Between the two farms, five cats presented with: 

  • Conjunctivitis 
  • Periocular swelling 
  • Respiratory signs 
  • Dullness 
  • Depression 
  • Other neurologic signs (including circling and blindness)  

Unfortunately, all five of these cats died. Samples from the cats were sent for testing and came back positive for H5N1.  

At this time, it is not known whether the cats were infected from consuming diseased birds, drinking infected milk, direct contact with sick cows, or another mode of transmission.  

A worker at one of the dairy farms also tested positive for H5N1 after showing clinical signs. One other human case of H5N1 has been reported in North America in a worker from a poultry farm infected with a highly pathogenic strain of H5N1.   

Avian influenza outbreak protocols  

Among avian species, the protocols for addressing influenza outbreaks involve mass depopulation. Russo reports that since this outbreak of H5N1 began in 2022, the US has had to cull over 82 million infected birds from domestic poultry flocks.  

Other common biosecurity measures include: 

  • Strict rodent control 
  • Not allowing cats or other domestic species to be present 
  • Not allowing poultry workers to raise their own flocks  

H5N1 protocol for cattle  

Since the spread of the disease into dairy cattle populations is so new, much is still being learned about how to address outbreaks in this species. Given that mortality rates seem to be much lower in cattle than they have been in some poultry flocks, depopulation may not be recommended for cattle farms.  

Unlike poultry, however, it is common for cattle to be shipped around the country for various phases of their development and production.  

  • At the very least, farms with affected cattle will need to institute strict quarantine procedures and avoid transporting their cattle from the farm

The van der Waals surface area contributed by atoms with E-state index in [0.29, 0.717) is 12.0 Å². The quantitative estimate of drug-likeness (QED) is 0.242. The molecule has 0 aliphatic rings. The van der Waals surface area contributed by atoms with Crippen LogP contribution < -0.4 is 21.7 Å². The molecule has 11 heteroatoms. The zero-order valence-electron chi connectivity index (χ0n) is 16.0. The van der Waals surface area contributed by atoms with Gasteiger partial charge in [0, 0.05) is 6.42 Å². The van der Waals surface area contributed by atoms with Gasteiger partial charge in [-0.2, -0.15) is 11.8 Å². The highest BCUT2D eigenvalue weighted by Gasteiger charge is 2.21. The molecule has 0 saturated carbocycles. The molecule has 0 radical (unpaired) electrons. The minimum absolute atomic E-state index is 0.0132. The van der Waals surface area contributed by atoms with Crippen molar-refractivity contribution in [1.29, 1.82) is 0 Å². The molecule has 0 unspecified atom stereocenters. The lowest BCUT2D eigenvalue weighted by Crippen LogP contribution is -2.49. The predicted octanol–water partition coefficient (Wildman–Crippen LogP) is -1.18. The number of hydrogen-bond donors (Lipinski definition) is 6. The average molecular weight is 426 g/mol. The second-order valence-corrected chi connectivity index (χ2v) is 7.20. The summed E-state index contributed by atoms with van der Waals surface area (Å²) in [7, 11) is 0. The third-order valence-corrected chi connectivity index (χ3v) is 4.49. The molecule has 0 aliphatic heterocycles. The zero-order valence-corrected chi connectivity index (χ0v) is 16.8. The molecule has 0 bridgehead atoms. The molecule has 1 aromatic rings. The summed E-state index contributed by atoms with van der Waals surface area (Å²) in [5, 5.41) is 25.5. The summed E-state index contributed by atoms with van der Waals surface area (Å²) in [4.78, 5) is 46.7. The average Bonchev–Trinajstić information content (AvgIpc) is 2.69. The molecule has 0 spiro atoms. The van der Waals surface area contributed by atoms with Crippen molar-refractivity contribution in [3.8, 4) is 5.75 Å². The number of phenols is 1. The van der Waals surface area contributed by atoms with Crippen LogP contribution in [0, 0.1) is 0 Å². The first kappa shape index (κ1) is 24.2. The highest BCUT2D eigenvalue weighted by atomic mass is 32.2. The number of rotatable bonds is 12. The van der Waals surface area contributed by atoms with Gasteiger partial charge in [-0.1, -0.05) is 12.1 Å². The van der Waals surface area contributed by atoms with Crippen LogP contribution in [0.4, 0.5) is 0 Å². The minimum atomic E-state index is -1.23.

• Russo suggests that pre-transportation testing and vaccination will likely be needed in the future to reduce the impact of this disease on dairy cattle populations.  
  • At this time, the FDA has indicated that pasteurization kills viruses such as influenza in cow’s milk, but that no milk from known infected cattle is being processed for human consumption.4 

H5N1 protocol for cats and other birds 

Prevention of spread of H5N1 among cats will likely involve: 

  • Limiting cats’ contact with other possible vectors such as birds and cattle, and possible fomites such as milking equipment.  
  • Not allowing cats to drink unpasteurized milk.  

While pet birds have not been reported to be infected with H5N1, there could be a chance of exposure if they cohabitate with a cat who either goes outside or who eats a raw diet, Russo said.  

Backyard flocks are also very susceptible to H5N1. Russo reports that at least 500 backyard flocks have been diagnosed with H5N1 since 2022.  

Keeping wild birds and cats away from backyard poultry can help to reduce the risk of infection. Russo points out that it is also important to remember that humans can be a source of transmission to animals if they are exposed.   

Veterinarians’ role watching H5N1  

Russo stresses that we are learning new information on a daily basis about where this virus is and what it can do. It’s clear now that it’s no longer a disease that’s limited to wildlife and production animal species.  

Therefore, it will be essential for all veterinary professionals to stay abreast of the latest updates on this disease and have influenza on their differential list where appropriate, no matter the species.  


Centers for Disease Control and Prevention. Highlights in the History of Avian Influenza (Bird Flu) June 30, 2022. 

United States Department of Agriculture. Avian Influenza. April 12, 2024.

Webinar: Managing novel disease introduction and biosecurity practices to protect herd health. 

US Food and Drug Administration. Questions and Answers Regarding Milk Safety During Highly Pathogenic Avian Influenza (HPAI) Outbreaks. April 3, 2024.


Emily Singler, VMD, is AAHA’s veterinary content specialist. 

Cover photo credit:  id-work ©  E+ via Getty Images Plus 

 Disclaimer: The views expressed, and topics discussed, in any NEWStat column or article are intended to inform, educate, or entertain, and do not represent an official position by the American Animal Hospital Association (AAHA) or its Board of Directors.